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County ‘Militia Muster’ draws over 200 to Front Royal VFW property

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Earlier rains having passed through, county militia members and 2nd Amendment advocates “mustered” under sunny but not oppressively hot August 22nd skies at the Town of Front Royal Veterans of Foreign Wars (VFW) headquarters property. The muster’s impetus was to recruit new members and maintain a commitment to being available as auxiliary support to local emergency services and law enforcement in these uncertain weather and political times.

In addition to “Militia Muster” event organizer Sam Haun, speakers included American Revolutionary War “Liberty Man” Larry Johnson, period costumed as his fourth-generation great-grandfather Abel Johnston (there is a story behind that lost “T”), and Republican candidate for Virginia Attorney General, Chuck Smith.

Above, new WC Republican Committee Chairman John Smith, blue shirt, and Republican Attorney General candidate Chuck Smith, kneeling at right, and third man help unfurl a replica of the U.S. Constitution for children to hold as ‘Liberty Man’ Larry Johnson addresses the document’s importance to ‘militia muster’ crowd. Below, the VFW pavilion where activities were centered. Royal Examiner Photos by Roger Bianchini

Contacted Monday, Haun said a gate headcount was about 210 on top of existing militia membership. As for the new membership “muster” element, he cited 91 signing up with another 62 requests for additional information, quite a bolster to the current permanent membership of 52, with 34 support members.

Asked for a perspective two days on, Haun said, “I think it was pretty successful. We got word out we are here and available. It was a decent event, and we accomplished what we wanted to.”

Prior to the start of formal speakers addressing those present, including some fully-outfitted and semi-automatic rifle and/or pistol carrying members, we spoke with Haun and A.G. candidate Smith.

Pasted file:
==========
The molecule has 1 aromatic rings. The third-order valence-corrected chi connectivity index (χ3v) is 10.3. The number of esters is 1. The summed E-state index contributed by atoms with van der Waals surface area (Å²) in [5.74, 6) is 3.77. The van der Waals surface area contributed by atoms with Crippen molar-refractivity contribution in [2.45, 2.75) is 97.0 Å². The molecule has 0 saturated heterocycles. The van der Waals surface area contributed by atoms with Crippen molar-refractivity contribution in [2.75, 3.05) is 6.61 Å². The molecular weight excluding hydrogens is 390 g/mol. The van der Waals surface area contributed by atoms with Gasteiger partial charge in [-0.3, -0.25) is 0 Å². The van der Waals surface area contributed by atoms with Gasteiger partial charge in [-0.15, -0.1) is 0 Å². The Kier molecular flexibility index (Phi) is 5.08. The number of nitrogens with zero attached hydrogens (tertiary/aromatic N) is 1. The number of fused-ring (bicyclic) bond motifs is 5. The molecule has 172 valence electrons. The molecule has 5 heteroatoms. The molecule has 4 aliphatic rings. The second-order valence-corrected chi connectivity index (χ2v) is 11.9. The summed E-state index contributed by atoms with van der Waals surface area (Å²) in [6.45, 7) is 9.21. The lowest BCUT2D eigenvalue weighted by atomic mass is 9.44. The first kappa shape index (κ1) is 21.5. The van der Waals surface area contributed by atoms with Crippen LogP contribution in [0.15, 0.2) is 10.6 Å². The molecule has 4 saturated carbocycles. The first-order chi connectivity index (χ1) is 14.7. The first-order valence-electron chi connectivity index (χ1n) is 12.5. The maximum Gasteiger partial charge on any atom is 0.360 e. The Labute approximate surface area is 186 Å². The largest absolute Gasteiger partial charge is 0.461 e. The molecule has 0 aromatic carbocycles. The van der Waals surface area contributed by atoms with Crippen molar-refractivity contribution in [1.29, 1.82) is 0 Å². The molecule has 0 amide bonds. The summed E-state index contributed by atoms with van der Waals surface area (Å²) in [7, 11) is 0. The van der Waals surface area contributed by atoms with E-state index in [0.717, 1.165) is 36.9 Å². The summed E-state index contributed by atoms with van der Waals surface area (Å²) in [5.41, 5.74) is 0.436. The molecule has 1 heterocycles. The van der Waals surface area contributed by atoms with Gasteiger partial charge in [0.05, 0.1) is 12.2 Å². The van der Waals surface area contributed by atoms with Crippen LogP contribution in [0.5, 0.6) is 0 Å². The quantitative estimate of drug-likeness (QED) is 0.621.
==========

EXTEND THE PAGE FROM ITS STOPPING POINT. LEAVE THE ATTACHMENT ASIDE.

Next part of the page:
Haun told media present that Warren County Sheriff Mark Butler remained non-committal to the standing militia auxiliary offer out of a concern the local militia might bring too partisan of a political outlook to their armed service to the community.

“He’s afraid that we might back one side of the political spectrum or the other. And so he wants to maintain neutral and that’s what I want to maintain as well. And we’re looking at each other like whose going to fall off the wall first. So, we’re both trying to stay neutral in this whole thing as long as we can,” Haun told this reporter and a reporter and camera crew from The Atlantic, a national monthly magazine present covering the Front Royal/Warren County “Militia Muster”.

From left, Sam Haun, ‘Liberty Man” Larry Johnson and Jeremy Murray prior to formal remarks by Johnson, Haun and Chuck Smith.

Responding to the Atlantic reporter Mike Giglio’s question, “What do you mean as long as you can,” as to neutrality, Haun continued, “If you watch the political divide that we have in this country right now, unfortunately, one side’s pulling a little harder than the other, and they’re the ones we might have to step up against.”

Asked which side he felt was “pulling a little harder” by this reporter, Haun replied with a smile, “Well, that I’m not going to say,” adding, “Watching that pull back and forth it’s hard to stay neutral. But ultimately you have to do your duty to the Constitution … because you should be able to protest against things you don’t like … whether I like the idea of what they’re protesting against or not …”

However, mingling with those gathered before they were formally addressed by speakers, from the prevalence of open-carried firearms – under strict guidelines given on the way in that live rounds could not be chambered in any weapons being carried into the “muster” – and from subsequent speaker comments, including from the Republican candidate for Virginia Attorney General, it was pretty clear “which side” of the political spectrum was dominant at Saturday’s Militia “Muster” recruitment event.

Atlantic photographer photo bombs local media shot as Pledge of Allegiance opens official portion of Saturday’s militia ‘muster’ – not really, I wanted to prove a national news source was there too, while his credential isn’t showing, trust me, it’s true.